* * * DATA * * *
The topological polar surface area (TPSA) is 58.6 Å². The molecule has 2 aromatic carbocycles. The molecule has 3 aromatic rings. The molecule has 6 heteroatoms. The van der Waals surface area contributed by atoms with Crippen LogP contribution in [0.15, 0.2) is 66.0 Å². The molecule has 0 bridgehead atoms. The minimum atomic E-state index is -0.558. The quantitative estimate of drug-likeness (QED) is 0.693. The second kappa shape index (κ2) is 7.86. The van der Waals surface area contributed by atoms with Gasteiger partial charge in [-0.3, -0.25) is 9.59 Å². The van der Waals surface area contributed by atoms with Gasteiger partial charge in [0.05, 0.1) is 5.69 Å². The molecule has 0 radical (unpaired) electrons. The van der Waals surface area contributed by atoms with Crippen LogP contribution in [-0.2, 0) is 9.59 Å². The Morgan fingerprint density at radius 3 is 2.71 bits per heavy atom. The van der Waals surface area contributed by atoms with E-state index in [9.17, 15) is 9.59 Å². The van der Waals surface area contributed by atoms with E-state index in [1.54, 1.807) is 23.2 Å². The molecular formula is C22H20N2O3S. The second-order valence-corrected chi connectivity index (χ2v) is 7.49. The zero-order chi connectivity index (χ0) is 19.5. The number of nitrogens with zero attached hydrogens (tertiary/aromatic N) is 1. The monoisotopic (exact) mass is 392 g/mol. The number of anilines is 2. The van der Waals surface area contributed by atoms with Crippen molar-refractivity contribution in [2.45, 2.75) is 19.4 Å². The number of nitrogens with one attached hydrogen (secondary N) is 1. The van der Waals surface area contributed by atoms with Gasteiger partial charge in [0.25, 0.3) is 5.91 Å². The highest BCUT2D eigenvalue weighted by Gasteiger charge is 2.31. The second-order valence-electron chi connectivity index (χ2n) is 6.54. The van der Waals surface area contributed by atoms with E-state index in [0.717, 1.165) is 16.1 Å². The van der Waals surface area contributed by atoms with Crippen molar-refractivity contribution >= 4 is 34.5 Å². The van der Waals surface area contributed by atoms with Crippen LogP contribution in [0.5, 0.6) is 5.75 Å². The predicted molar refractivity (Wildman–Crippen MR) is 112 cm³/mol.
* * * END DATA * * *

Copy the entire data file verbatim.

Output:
The topological polar surface area (TPSA) is 58.6 Å². The molecule has 2 aromatic carbocycles. The molecule has 3 aromatic rings. The molecule has 6 heteroatoms. The van der Waals surface area contributed by atoms with Crippen LogP contribution in [0.15, 0.2) is 66.0 Å². The molecule has 0 bridgehead atoms. The minimum atomic E-state index is -0.558. The quantitative estimate of drug-likeness (QED) is 0.693. The second kappa shape index (κ2) is 7.86. The van der Waals surface area contributed by atoms with Gasteiger partial charge in [-0.3, -0.25) is 9.59 Å². The van der Waals surface area contributed by atoms with Gasteiger partial charge in [0.05, 0.1) is 5.69 Å². The molecule has 0 radical (unpaired) electrons. The van der Waals surface area contributed by atoms with Crippen LogP contribution in [-0.2, 0) is 9.59 Å². The Morgan fingerprint density at radius 3 is 2.71 bits per heavy atom. The van der Waals surface area contributed by atoms with E-state index in [9.17, 15) is 9.59 Å². The van der Waals surface area contributed by atoms with E-state index in [1.54, 1.807) is 23.2 Å². The molecular formula is C22H20N2O3S. The second-order valence-corrected chi connectivity index (χ2v) is 7.49. The zero-order chi connectivity index (χ0) is 19.5. The number of nitrogens with zero attached hydrogens (tertiary/aromatic N) is 1. The monoisotopic (exact) mass is 392 g/mol. The number of anilines is 2. The van der Waals surface area contributed by atoms with Crippen molar-refractivity contribution in [2.45, 2.75) is 19.4 Å². The number of nitrogens with one attached hydrogen (secondary N) is 1. The van der Waals surface area contributed by atoms with Gasteiger partial charge in [0.25, 0.3) is 5.91 Å². The highest BCUT2D eigenvalue weighted by Gasteiger charge is 2.31. The second-order valence-electron chi connectivity index (χ2n) is 6.54. The van der Waals surface area contributed by atoms with E-state index in [0.717, 1.165) is 16.1 Å². The van der Waals surface area contributed by atoms with Crippen molar-refractivity contribution >= 4 is 34.5 Å². The van der Waals surface area contributed by atoms with Crippen LogP contribution in [0.5, 0.6) is 5.75 Å². The predicted molar refractivity (Wildman–Crippen MR) is 112 cm³/mol.